Posts Tagged ‘archbishop of Canterbury’

Archbishop Justin and Professor Mona Siddiqui in conversation

The Archbishop of Canterbury invited the Christian Muslim Forum to Lambeth Palace to talk about Public Faith and the Challenge of the Spiritual Life. Professor Mona Siddiqui, Scholar-Consultant to CMF, talked with Archbishop Justin about the importance of prayer in their personal lives and in their respective faiths.

Guests of the Archbishop at Lambeth Palace

The Archbishop and Professor Siddiqui spoke about the value of Christians and Muslims meeting together.

‘Wonderful to discuss prayer with @monasiddiqui7 and @ChrisMusForum. As Professor Siddiqui puts it: “Prayer is really about what makes us human.”

My main take-away is the hunger for encounter with God that was common to everyone in the room.’

Archbishop Justin

The conversation widened to look at the role of faith in public life, with contributions from an invited audience.

‘I think we need more of this kind of exchange … when we are affected by something, we take that back to our families, our places of work, and that’s how change happens in society.’

Professor Siddiqui
Archbishop Justin, Professor Siddiqui and guests at Lambeth Palace

Dr Joshua Ralston, University of Edinburgh, offered some thoughts towards the end of the conversation.

Watch the video here and read through the programme for the day here.

CMF’s Spring News!

Enjoy browsing CMF’s Spring News, packed with inspiration, links and news. Also upcoming events, new books, podcasts & courses.  There are items on Ramadan, solidarity, our leaders’ network, Catholic news, sustainability, summer schools, awards, a new eco-mosque and community iftars.

Leaders at Lambeth Palace

A short video of our gathering of Christian & Muslim leaders yesterday – a big thank you to everyone who made it to Lambeth Palace!

In tough times, all the more need to come together. Inspirational work taking place across the country. Have a look at the programme. View videos from the day below.
Surprise visit by the Archbishop of Canterbury & encouraging words from Lord Bourne, Shaykh Abdal Hakim Murad, Revd Jess Foster. Round tables led by experts in the field from around the country.
With thanks to Siriol Davies, Near Neighbours & to everyone who travelled from far & wide to join us.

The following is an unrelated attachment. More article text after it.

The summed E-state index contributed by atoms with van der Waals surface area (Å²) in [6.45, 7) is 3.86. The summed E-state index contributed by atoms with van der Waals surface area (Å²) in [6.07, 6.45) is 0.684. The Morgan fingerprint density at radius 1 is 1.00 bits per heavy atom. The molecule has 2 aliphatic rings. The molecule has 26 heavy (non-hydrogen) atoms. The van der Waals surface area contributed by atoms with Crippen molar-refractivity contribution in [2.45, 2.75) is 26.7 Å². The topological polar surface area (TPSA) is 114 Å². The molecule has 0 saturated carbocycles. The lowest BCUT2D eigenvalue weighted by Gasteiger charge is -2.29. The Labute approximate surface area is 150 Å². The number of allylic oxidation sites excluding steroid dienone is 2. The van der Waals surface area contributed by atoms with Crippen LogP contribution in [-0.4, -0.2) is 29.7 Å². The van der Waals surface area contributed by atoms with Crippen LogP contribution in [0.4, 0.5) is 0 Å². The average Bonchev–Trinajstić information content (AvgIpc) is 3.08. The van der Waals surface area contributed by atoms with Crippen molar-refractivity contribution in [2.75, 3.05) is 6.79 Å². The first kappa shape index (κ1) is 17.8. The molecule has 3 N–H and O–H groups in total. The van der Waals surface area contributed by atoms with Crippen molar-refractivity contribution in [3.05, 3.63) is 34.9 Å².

Archbishop: British Muslims, we are with you

In the wake of the shooting in New Zealand, the Archbishop of Canterbury spoke at an interfaith gathering at Regent’s Park Mosque in London.

Much of what I was going to say has already been said. The killings in New Zealand are monstrous. The response of New Zealand, all its people, with Muslims in the forefront, is beautiful and inspiring. What they say to each other we say to you. Those who attack Muslims in THIS country or elsewhere attack every human being. You are not “the other”, you are us. Those who act out of hate for Muslims act out of hate for all here. Those who acted or supported the actions in New Zealand attack all of us.

For British Muslims who are feeling under threat, we are with you. Hatred of Muslims denies and blasphemes Christ. Those who co-opt Christian language and history for hatred commit blasphemy.

We will work with Bishops in the Church of England to see how we can be more effective in visible signs of togetherness.

We educate one million children in Church of England schools and have 8000 clergy. We will renew what we do in our Near Neighbours scheme. We will work with bishops to see how we can be more effective in dioceses.

I commit myself to listening more and putting this higher up the agenda in my own actions and words.

The event in New Zealand is a wake-up call to renew civilised discourse in public life and on social media. I know that my good friend Cardinal Vincent Nichols, who is unfortunately unable to be with us today, is one with me when I say that faith and obedience to God are part of the solution to the challenges of extremism and it is working with faith communities that we will tackle this problem. It’s shown by the fact that people from so many faiths are standing together here in solidarity. The attacker wanted to create a war against Islam; he generated human unity.

Jesus taught his followers to be peacemakers, “for they will be called children of God.” Making peace is an action, it doesn’t just happen. It requires us to be curious, to listen, to move across differences of culture, ethnicity, religion and politics in love. Hate crimes against those who are different have no place before God.

We stand together for you are us, and we are you, together in the hands of the creator and judge of every person. May God protect and strengthen you.

Read the full speech on the Archbishop’s website.